When you're getting ready for this year's Halloween party and taking one last glance in the mirror, no matter how old you are, here's a really crucial tip:
If you see a super hero staring back at you, you're good to go. Same thing if your reflection reveals a hideous zombie. Or, if you're a kid, it's great if you look like a Disney character or if you're wearing something mom or dad made for you.
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But if you look in the mirror and see somebody resembling PSY, that Korean singer who became such a sensation last year with "Gangnam Style," run, don't walk, to the nearest closet and immediately change your outfit. Because if you know nothing else about 2013 Halloween costumes, know this: PSY is hopelessly 2012.
Just ask Lisa Barr, senior director of marketing and creative for Spirit Halloween, the New Jersey-based company that operates 1,050 stores throughout the United States and Canada.
Barr is very positive about all things Halloween, as is befitting somebody in charge of marketing, but with some prodding even she'll admit anybody trying to pull off Gangnam Style this fall "would be the doofus of the year."
This knowledge is more important than, say, being able to find Finland on a world map, because dressing up for Halloween is one of those things that involves both kids (candy!) and adults (eye candy!) and nobody -- not even a zombie -- wants to be caught dead wearing an outfit with a time stamp that expired in 2010.
"Halloween is a time of year when kids and adults can dress up and be whoever they want to be," Barr says, as long as you don't want to be PSY.
Barr knows a little something about all this because Spirit Halloween is celebrating its 30th anniversary and because if you drive by a strip mall in the Chicago suburbs and don't see one of its stores you might want to consider asking somebody important to investigate why.
"We have a finger on the pulse of what costumes people will want," she says.
The hottest of this year's hottest costumes, she says, involve zombies, and Spirit Halloween has an exclusive deal on costumes featuring characters from TV's "The Walking Dead."
Super heroes also are big for both kids and adults, but with different twists. Kids like Ironman and The Dark Knight. Adults like super heroes, too -- especially those with a sexy twist aimed at adult women because, Barr says, "women want to dress sexy."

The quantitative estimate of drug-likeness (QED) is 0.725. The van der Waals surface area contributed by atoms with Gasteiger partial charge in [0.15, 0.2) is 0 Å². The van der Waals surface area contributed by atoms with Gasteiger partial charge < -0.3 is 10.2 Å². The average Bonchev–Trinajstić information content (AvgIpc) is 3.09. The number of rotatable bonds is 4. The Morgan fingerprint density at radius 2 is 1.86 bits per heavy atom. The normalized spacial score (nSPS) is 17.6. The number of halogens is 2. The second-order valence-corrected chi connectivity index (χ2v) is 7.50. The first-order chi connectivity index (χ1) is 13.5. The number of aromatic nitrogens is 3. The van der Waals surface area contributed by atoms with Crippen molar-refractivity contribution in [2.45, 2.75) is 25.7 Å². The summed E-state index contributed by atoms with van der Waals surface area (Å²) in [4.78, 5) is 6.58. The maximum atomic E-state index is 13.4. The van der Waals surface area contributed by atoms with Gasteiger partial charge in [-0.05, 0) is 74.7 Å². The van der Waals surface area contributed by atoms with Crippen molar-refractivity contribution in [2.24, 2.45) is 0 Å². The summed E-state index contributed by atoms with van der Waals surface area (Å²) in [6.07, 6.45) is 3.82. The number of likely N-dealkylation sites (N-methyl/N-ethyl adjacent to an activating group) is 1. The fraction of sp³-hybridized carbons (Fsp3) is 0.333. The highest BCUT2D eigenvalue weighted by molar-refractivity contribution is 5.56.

Also popular for kids, she says, are costumes that tie in with Cartoon Network programs like "The Regular Show" and "Adventure Time." And you can't go wrong with Disney Junior costumes from shows like "Sophia the First" and "Jake and the Neverland Pirates."
Not everyone, of course, wants to buy their outfits. Michelle Krzmarzick is a Naperville mom and substitute teacher who prefers to make Halloween costumes for her young daughter Lucy and sons Henry and Charlie.
Disney characters are always popular with young kids, she says, and so are super heroes.
She says it's not unusual these days for parents who make costumes to play off themes. Last year, for example, Charlie dressed as Captain Hook, Henry was Peter Pan and Lucy was Tinker Bell. A little further back the kids went as Peanuts characters with Charlie and Lucy as, well, Charlie and Lucy, and Henry as Snoopy.
This year, Krzmarzick says, the family watched "The Wizard of Oz" and her two sons asked to go trick-or-treating as scarecrows, "although we're not trying to be movie-specific."
Krzmarzick says she's tried buying costumes on the Internet but "a lot of prices for costumes are extremely high and the quality is very poor."
She says she prefers to find "quality used material" to make her own outfits. Not only are the homemade costumes better made and less expensive, she says, but they're easy to sell after her kids are finished wearing them.
Still, making your own costumes comes with its own set of challenges. It took about six hours, for example, to pull together the Captain Hook outfit.
There are, of course, plenty of other options for finding the perfect costume. You always can check out the aisles of your local Costco or Target or, if times are tighter than the shirt on the Hulk's back, places like Goodwill, Savers or other secondhand stores. The challenge with the latter is there's go guarantee about selection or the availability of sizes, but with a little effort almost everyone can find something that will work and won't break the bank.
Whether you buy your costumes new or used or simply make them, Barr says the secret to putting together the ideal outfit is finding the perfect accessories, from swords to hats to socks to wigs.
She calls it "finishing the look."
"You have to go beyond just grabbing the bag," she says. "If you're going to be a zombie, get the makeup and the face applications … get the blood and the guts."
Of course, while it's always nice to get the blood and guts for Halloween, you don't have to go gross. You can go sweet. You can go heroic. You can go cute.
But please, please, please, don't go PSY.
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